GEI Report on California’s Water-Energy Nexus

Click to view the complete GEI Report on Water-Energy Options pdf

California’s Water-Energy Nexus: Pathways to Implementation

Through this seminal white paper, GEI outlines the potential strategic role that water and wastewater agencies could play in helping to reduce the energy consumption embedded in the water services we deliver, increasing renewable generation and reducing greenhouse gas emissions. GEI summarizes key findings and recommendations from recent studies that suggest that water and wastewater agencies have unique characteristics that could be leveraged through appropriate partnerships to provide significant benefits to the State’s electric system. This white paper is an important report on the water-energy nexus in California.

Energy is a cornerstone resource issue for the 21st century. California has set ambitious goals for increasing its renewable energy (33% by 2020), improving its distributed generation (12,000 megawatts (MW)) of local energy generation by 2020, and reducing its greenhouse gas emissions (20% by 2020). e investments California makes over the next few decades to improve energy eciency, expand renewable sources of energy and reduce the use of fossil fuels will profoundly shape the State’s future economy and quality of life.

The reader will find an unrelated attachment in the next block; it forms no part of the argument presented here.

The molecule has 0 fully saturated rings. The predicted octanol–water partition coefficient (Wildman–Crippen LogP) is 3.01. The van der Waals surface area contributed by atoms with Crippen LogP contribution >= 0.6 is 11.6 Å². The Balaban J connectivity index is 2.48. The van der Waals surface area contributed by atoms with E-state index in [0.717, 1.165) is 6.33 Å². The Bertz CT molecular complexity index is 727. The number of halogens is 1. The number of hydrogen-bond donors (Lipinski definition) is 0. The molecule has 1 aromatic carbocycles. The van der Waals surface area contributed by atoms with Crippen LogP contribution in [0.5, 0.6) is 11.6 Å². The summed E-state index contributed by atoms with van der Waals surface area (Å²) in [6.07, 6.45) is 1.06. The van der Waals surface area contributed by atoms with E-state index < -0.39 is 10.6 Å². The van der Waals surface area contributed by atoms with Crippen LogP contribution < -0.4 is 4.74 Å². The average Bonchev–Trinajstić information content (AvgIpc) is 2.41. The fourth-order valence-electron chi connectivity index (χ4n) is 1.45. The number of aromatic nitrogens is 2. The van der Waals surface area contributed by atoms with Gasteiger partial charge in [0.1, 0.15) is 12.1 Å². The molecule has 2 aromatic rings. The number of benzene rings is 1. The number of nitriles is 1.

Since the California Energy Commission (CEC) issued its landmark nding in 2005 – that water-related energy uses account for about 19% of all electricity and 30% of non-power plant natural gas used within the state – California’s water and energy sectors have been collaborating on strategies for achieving the incremental resource, economic and environmental benefits that can be found at the intersection of water, energy and climate. In 2006, a multi-agency Water-Energy Team was established to assist the Governor’s Climate Action Team in identifying and promulgating statewide strategies for reducing water-sector greenhouse gases (GHGs).